Bob Swain reports back from Cartoon Masters: Feature 2004 about the long-form buzz starting in Europe.
The massive increase in European animated feature film production over recent years has opened the doors to a whole new strand of the European Union Cartoon programs Cartoon Masters professional training program. Following on from the success of Cartoon Movie its annual animated feature pitching market in Potsdam the new event kicked off for the first time in late October in the Bavarian city of Munich.
And as the first of its kind, it was already breaking records on the first morning with a staggering 140 animation producers from all over Europe signing up for the inside story on feature financing. The program took in presentations from successful producers, distributors, lawyers and related practitioners from Europe, the USA and Asia.
Three days of solid information got off to a good start with an overview of the sector from Tim Westcott currently senior analyst with Screen Digest in London and previously a member of the European Audiovisual Observatory in Strasbourg. His previous publications include European Feature Animation (for Cartoon) and The Business of Childrens Television (for Screen Digest).
Westcott pointed out that one of the main goals of the next phase of the European Unions MEDIA program (currently under discussion prior to implementation in 2007) will be to double the penetration of European films outside their country of origin partly by setting up new pan-European distribution structures. So theres likely to be a great deal of financial support for distribution of up-coming movies. And by the look of things, theyre going to need it!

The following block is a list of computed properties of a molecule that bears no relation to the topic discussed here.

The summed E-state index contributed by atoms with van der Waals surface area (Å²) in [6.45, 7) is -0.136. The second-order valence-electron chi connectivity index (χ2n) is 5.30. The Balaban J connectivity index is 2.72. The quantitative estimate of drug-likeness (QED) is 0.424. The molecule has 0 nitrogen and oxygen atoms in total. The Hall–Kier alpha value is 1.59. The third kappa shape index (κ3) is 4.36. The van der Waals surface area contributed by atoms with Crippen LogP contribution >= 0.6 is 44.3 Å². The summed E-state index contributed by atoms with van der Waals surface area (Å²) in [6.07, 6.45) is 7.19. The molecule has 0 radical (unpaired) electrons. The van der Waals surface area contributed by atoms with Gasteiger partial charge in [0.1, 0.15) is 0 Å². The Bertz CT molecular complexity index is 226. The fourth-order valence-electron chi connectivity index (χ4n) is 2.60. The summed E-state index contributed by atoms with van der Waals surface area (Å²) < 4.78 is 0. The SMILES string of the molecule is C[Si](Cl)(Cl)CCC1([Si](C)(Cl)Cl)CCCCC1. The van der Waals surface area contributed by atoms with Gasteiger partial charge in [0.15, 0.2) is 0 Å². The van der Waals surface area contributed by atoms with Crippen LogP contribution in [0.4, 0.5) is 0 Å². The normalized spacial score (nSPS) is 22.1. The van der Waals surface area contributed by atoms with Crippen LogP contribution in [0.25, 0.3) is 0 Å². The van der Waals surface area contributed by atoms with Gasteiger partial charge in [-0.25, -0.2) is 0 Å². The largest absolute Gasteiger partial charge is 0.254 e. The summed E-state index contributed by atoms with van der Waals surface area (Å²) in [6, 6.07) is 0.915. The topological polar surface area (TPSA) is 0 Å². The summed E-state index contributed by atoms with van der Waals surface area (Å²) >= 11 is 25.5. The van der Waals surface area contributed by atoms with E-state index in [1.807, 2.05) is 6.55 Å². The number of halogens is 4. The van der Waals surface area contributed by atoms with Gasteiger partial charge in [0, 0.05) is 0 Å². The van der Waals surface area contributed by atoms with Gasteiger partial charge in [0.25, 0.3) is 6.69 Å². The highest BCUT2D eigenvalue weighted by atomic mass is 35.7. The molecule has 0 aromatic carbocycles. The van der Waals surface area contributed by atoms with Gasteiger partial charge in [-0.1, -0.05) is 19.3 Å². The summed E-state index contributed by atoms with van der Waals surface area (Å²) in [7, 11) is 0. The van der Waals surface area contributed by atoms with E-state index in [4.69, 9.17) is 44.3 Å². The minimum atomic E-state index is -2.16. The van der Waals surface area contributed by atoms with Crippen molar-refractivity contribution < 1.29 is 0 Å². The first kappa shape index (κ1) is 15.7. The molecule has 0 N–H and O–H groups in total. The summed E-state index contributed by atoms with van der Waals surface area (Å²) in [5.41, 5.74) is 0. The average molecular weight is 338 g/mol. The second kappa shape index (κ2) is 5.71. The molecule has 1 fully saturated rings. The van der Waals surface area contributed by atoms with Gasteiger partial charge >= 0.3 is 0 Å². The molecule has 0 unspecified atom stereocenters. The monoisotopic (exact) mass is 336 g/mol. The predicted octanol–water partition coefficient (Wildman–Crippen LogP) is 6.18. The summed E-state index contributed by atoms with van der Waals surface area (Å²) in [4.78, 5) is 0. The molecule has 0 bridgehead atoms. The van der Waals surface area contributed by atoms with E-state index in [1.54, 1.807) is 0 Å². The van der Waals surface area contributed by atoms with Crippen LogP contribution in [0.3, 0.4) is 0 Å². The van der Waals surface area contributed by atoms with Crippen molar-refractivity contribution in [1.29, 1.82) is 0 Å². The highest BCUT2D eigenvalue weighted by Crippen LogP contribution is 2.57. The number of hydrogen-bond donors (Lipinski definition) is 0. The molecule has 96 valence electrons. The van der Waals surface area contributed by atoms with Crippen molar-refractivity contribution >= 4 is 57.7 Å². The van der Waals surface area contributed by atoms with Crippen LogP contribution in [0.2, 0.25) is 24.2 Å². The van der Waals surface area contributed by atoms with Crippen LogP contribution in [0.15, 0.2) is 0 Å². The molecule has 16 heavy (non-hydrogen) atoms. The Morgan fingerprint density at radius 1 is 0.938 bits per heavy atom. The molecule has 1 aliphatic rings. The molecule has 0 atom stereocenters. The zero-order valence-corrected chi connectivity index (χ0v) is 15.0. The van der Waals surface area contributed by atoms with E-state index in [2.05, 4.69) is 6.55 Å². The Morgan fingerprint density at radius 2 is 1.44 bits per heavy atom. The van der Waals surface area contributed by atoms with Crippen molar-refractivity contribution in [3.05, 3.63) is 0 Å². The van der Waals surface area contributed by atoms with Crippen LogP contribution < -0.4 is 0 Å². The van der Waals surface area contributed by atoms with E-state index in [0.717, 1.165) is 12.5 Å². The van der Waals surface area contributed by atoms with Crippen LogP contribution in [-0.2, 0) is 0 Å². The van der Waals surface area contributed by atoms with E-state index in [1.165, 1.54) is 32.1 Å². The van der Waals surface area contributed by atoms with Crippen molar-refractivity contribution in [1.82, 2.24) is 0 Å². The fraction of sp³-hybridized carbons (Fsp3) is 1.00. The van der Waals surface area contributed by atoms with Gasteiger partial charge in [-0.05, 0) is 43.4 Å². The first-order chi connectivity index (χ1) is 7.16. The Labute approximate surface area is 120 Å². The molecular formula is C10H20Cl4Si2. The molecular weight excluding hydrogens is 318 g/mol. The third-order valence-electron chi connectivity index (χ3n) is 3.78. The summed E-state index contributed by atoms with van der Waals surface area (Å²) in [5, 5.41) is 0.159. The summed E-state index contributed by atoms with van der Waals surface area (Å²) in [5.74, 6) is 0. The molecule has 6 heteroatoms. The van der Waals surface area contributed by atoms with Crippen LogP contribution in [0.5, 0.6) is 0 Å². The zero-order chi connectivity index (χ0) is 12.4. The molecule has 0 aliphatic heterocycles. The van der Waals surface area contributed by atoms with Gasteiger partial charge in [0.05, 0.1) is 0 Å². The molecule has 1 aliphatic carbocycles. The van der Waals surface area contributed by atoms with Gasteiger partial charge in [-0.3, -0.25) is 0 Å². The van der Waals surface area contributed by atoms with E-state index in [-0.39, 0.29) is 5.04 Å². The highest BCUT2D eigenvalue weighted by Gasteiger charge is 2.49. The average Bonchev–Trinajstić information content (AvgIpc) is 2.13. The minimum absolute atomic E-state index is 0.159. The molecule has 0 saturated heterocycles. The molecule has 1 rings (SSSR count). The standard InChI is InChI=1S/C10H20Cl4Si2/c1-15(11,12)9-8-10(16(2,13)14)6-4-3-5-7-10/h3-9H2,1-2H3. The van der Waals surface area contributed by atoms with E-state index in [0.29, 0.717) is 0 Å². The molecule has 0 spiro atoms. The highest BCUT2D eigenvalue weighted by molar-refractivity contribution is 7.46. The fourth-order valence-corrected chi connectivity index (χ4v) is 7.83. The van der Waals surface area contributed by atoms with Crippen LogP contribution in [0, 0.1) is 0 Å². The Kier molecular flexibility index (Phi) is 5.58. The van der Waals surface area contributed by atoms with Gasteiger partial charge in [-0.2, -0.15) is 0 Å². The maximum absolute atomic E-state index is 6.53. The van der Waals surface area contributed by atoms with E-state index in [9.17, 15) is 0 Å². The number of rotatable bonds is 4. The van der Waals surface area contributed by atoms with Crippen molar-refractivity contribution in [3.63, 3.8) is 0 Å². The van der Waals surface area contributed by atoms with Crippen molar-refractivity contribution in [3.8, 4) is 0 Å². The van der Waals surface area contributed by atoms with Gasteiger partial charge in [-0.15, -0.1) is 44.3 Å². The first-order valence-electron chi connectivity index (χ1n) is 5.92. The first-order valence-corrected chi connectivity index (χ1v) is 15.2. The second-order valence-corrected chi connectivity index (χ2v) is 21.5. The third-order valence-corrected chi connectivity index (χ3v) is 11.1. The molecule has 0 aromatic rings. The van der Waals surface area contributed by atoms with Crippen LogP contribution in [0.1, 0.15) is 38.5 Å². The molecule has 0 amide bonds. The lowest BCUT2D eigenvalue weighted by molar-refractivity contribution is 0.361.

Sure enough, there are more animated features being produced in Europe than ever before 15 had a theatrical release last year but they are mostly made on a low budget and enjoy only limited distribution. The only major exception to this rule in recent years was Aardman Animations Chicken Run but this was very much a DreamWorks movie and so enjoyed all the advantages of the backing of a major U.S. studio.
Westcott gave a dramatic indication of the difference in scale between successful American and European movies and of the mountain that still has to be climbed by European producers. Shrek 2 had an estimated production budget of $70m, took $438m at the U.S. box office plus $80m in the U.K. and $34m each in Germany and Spain and Shrek has already chalked up more than 5.5m DVD sales. Contrast that with one of the biggest European success stories Kirikou and the Sorceress. The budget was 3.8m, with a gross European box office of 6m, with 10,000 DVDs and 300,000 VHS sales in France. Thats quite a difference in scale.
Consultant Catherine Winder added that the three essential elements for any feature were concept, character and story. Now that might seem like a straightforward enough recipe but the truth is that so many European offerings have previously been let down by poor scripts. That has to change if there is to be any hope for the future.
Like Westcott, she added that there will also need to be an increased appetite for big budget productions if the Europeans are going to really take on American dominance in the sector especially given the popularity of 3D CGI films. Out of 72 animated movies produced in America from 1991 to 2003, just 11 were CGI. In just two years, 2004 to 2005, that leaps to 11 out of 15. Its a trend that means higher costs that the Europeans will have to match.